I was on my own for most of the day so I took the opportunity to explore the "front country" a little. I drove out to Savage Creek and stopped at mile 9 where you can see Denali on a clear day. The clouds parted for a few minutes and I did get a view of the mountain 80 miles away.
I hiked to Horseshoe lake and was treated to a scene of a moose and her calf frolicking in the water. There was also an older calf (yearling?) playing nearby in the water. I walked down to the end of the trail and saw a wonderful beaver dam. On the way back I almost ran into the older moose who at this time had left the pond and was having breakfast.
I went back to camp and loaded Sadie in the Jeep and drove out to the Old Denali Highway to explore a little. The Old Denali Highway connects Paxton to Cantwell and is about 135 miles of dirt road. I only drove about 25 miles out, but the road was very good (similar to the Taylor Highway) and the vistas awesome. I pulled off the road in several places and walked several different of the ATV trails. Most lead to a primitive campsite or overlook.
No visit to Denali is complete without a visit to the sled dog kennels. I had been to the sled dog kennels years ago, but thought with all of the new facilities in the park that there might be something new. I also wanted to see how these dogs would be different from the sled dogs I saw in Fairbanks which were racing dogs. I walked to the visitor center from the campsite and then took the bus to the kennels. The walk to the visitor center was a little over a mile and very pleasant.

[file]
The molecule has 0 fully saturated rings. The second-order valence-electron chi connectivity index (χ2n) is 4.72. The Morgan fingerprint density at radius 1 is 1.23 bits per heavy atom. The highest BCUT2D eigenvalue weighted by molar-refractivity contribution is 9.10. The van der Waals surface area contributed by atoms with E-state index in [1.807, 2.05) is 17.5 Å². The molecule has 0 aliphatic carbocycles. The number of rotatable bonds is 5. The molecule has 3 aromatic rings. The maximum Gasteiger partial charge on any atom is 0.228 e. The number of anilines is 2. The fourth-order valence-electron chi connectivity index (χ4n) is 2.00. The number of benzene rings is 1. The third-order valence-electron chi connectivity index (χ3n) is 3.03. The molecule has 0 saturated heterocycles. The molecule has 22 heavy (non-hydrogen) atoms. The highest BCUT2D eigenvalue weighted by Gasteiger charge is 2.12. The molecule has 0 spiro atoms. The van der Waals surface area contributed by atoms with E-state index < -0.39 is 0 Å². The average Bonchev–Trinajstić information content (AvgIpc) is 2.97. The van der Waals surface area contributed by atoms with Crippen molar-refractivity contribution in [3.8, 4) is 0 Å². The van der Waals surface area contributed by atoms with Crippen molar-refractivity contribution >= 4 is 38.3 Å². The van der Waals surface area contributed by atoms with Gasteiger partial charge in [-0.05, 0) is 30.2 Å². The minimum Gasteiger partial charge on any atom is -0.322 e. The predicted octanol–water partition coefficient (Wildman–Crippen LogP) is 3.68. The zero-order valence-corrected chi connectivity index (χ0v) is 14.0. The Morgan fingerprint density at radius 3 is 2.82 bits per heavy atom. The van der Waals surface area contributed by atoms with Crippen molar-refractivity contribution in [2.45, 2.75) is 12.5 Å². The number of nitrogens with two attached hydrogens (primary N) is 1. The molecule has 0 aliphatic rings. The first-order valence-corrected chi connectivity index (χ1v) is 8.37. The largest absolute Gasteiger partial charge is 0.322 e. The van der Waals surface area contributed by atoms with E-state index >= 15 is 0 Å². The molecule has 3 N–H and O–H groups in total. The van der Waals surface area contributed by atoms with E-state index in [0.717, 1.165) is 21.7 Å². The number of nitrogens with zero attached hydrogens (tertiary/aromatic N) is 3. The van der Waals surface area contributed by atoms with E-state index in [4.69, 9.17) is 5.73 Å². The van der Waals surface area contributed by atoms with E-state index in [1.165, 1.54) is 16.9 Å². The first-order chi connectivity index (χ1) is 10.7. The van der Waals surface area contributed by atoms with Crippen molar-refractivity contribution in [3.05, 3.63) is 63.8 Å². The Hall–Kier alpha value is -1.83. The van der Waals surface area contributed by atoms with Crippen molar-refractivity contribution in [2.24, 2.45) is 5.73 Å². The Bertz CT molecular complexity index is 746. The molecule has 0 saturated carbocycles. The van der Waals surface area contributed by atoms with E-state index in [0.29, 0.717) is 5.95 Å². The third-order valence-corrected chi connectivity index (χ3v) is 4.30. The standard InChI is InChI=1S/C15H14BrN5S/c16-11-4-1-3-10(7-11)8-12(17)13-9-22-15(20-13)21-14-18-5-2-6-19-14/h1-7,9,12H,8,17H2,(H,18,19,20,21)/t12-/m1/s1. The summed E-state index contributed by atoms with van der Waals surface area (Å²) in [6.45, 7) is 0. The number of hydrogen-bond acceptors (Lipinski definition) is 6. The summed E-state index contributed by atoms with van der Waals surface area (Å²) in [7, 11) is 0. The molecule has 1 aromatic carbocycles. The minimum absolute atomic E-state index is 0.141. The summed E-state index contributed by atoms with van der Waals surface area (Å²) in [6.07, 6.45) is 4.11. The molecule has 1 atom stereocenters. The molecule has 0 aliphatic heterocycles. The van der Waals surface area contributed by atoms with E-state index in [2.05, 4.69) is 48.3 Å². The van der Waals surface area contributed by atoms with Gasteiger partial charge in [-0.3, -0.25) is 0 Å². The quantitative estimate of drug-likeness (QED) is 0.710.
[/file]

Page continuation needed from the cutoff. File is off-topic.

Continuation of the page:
The dog kennels haven't changed all that much. The dogs have nicer dog houses and several are available for petting. The dogs are very sociable and love to see people. The ranger demonstrated how the dogs are harnessed up and pull the sled. The dogs are worked all winter long hauling provisions out the cabins in the park. They also assist in other tasks, the most recent was moving building supplies to a new trail head.The generally don't work in the summer because it is too warm for them. They really like the cold and stay in the outdoor kennels all winter. They are a little larger than the racing dogs, but other than that their temperament seems to be the same.
This evenings ranger talk was on moose. She also talked a little about living in the cold climate and how to dress for -40 degree weather. She talked about most people have a threshold of -30 and don't go out if it is colder than that. Its a very dry cold, so it doesn't seem like -30. The other interesting fact is that most housing does not have running water, it freezes in the winter. She also indicated winter was the nicest time in the park and they have visitors that come and snowshoe and cross country ski. Contrary to popular belief they do have 4-5 hours of day light in the winter because they are farther south.
This is my last day in Denali. I wish I could stay longer, and I am sure I will return someday for a much longer visit. I'll be heading for Anchorage tomorrow to catch a flight to California to join my family in celebrating my mother's 90th birthday. The rest of the group will stay in Denali for a few more days and will catch up with me when I return to Anchorage.